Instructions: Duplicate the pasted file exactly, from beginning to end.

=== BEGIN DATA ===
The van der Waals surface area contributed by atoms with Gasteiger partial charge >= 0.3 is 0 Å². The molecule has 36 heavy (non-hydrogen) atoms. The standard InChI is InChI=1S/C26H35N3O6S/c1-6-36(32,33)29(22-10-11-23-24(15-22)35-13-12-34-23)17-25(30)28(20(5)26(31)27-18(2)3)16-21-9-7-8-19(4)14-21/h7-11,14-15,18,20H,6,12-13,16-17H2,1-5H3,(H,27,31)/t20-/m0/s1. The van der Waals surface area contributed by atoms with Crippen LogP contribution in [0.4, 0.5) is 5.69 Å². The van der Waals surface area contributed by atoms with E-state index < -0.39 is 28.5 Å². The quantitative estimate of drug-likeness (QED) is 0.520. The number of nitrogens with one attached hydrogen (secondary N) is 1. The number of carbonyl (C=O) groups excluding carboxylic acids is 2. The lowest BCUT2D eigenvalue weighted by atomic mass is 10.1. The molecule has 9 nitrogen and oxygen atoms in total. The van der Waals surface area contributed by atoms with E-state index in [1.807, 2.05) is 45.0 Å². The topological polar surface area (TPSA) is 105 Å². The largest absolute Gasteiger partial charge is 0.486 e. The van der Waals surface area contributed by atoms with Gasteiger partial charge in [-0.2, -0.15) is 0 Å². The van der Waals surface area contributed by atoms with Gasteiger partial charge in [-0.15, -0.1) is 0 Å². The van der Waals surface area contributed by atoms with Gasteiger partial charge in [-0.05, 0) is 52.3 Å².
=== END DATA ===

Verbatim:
The van der Waals surface area contributed by atoms with Gasteiger partial charge >= 0.3 is 0 Å². The molecule has 36 heavy (non-hydrogen) atoms. The standard InChI is InChI=1S/C26H35N3O6S/c1-6-36(32,33)29(22-10-11-23-24(15-22)35-13-12-34-23)17-25(30)28(20(5)26(31)27-18(2)3)16-21-9-7-8-19(4)14-21/h7-11,14-15,18,20H,6,12-13,16-17H2,1-5H3,(H,27,31)/t20-/m0/s1. The van der Waals surface area contributed by atoms with Crippen LogP contribution in [0.4, 0.5) is 5.69 Å². The van der Waals surface area contributed by atoms with E-state index < -0.39 is 28.5 Å². The quantitative estimate of drug-likeness (QED) is 0.520. The number of nitrogens with one attached hydrogen (secondary N) is 1. The number of carbonyl (C=O) groups excluding carboxylic acids is 2. The lowest BCUT2D eigenvalue weighted by atomic mass is 10.1. The molecule has 9 nitrogen and oxygen atoms in total. The van der Waals surface area contributed by atoms with E-state index in [1.807, 2.05) is 45.0 Å². The topological polar surface area (TPSA) is 105 Å². The largest absolute Gasteiger partial charge is 0.486 e. The van der Waals surface area contributed by atoms with Gasteiger partial charge in [-0.2, -0.15) is 0 Å². The van der Waals surface area contributed by atoms with Gasteiger partial charge in [-0.15, -0.1) is 0 Å². The van der Waals surface area contributed by atoms with Gasteiger partial charge in [-0.05, 0) is 52.3 Å².